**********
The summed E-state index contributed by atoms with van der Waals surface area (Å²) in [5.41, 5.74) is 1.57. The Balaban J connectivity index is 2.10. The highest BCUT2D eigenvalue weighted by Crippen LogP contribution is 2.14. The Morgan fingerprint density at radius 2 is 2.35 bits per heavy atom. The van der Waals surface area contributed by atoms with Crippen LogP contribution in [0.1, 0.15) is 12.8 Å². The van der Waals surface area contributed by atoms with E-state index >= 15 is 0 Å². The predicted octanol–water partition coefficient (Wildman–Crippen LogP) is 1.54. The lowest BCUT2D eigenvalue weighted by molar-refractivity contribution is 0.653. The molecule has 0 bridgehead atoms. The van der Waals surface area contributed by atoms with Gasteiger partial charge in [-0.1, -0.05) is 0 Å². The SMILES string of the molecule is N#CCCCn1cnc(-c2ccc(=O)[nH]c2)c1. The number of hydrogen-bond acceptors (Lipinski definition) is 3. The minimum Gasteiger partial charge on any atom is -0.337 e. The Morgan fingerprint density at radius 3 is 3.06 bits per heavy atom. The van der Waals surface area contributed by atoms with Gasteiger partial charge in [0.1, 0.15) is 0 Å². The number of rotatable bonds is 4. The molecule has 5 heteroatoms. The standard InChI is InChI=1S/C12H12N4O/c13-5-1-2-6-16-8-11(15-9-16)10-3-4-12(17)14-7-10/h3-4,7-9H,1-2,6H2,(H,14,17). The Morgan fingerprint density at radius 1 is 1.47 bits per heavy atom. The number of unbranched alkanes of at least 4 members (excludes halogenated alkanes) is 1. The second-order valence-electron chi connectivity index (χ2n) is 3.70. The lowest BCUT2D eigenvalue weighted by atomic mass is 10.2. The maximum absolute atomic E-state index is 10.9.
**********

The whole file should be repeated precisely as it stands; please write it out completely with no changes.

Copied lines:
The summed E-state index contributed by atoms with van der Waals surface area (Å²) in [5.41, 5.74) is 1.57. The Balaban J connectivity index is 2.10. The highest BCUT2D eigenvalue weighted by Crippen LogP contribution is 2.14. The Morgan fingerprint density at radius 2 is 2.35 bits per heavy atom. The van der Waals surface area contributed by atoms with Crippen LogP contribution in [0.1, 0.15) is 12.8 Å². The van der Waals surface area contributed by atoms with E-state index >= 15 is 0 Å². The predicted octanol–water partition coefficient (Wildman–Crippen LogP) is 1.54. The lowest BCUT2D eigenvalue weighted by molar-refractivity contribution is 0.653. The molecule has 0 bridgehead atoms. The van der Waals surface area contributed by atoms with Gasteiger partial charge in [-0.1, -0.05) is 0 Å². The SMILES string of the molecule is N#CCCCn1cnc(-c2ccc(=O)[nH]c2)c1. The number of hydrogen-bond acceptors (Lipinski definition) is 3. The minimum Gasteiger partial charge on any atom is -0.337 e. The Morgan fingerprint density at radius 3 is 3.06 bits per heavy atom. The van der Waals surface area contributed by atoms with Gasteiger partial charge in [0.1, 0.15) is 0 Å². The number of rotatable bonds is 4. The molecule has 5 heteroatoms. The standard InChI is InChI=1S/C12H12N4O/c13-5-1-2-6-16-8-11(15-9-16)10-3-4-12(17)14-7-10/h3-4,7-9H,1-2,6H2,(H,14,17). The Morgan fingerprint density at radius 1 is 1.47 bits per heavy atom. The number of unbranched alkanes of at least 4 members (excludes halogenated alkanes) is 1. The second-order valence-electron chi connectivity index (χ2n) is 3.70. The lowest BCUT2D eigenvalue weighted by atomic mass is 10.2. The maximum absolute atomic E-state index is 10.9.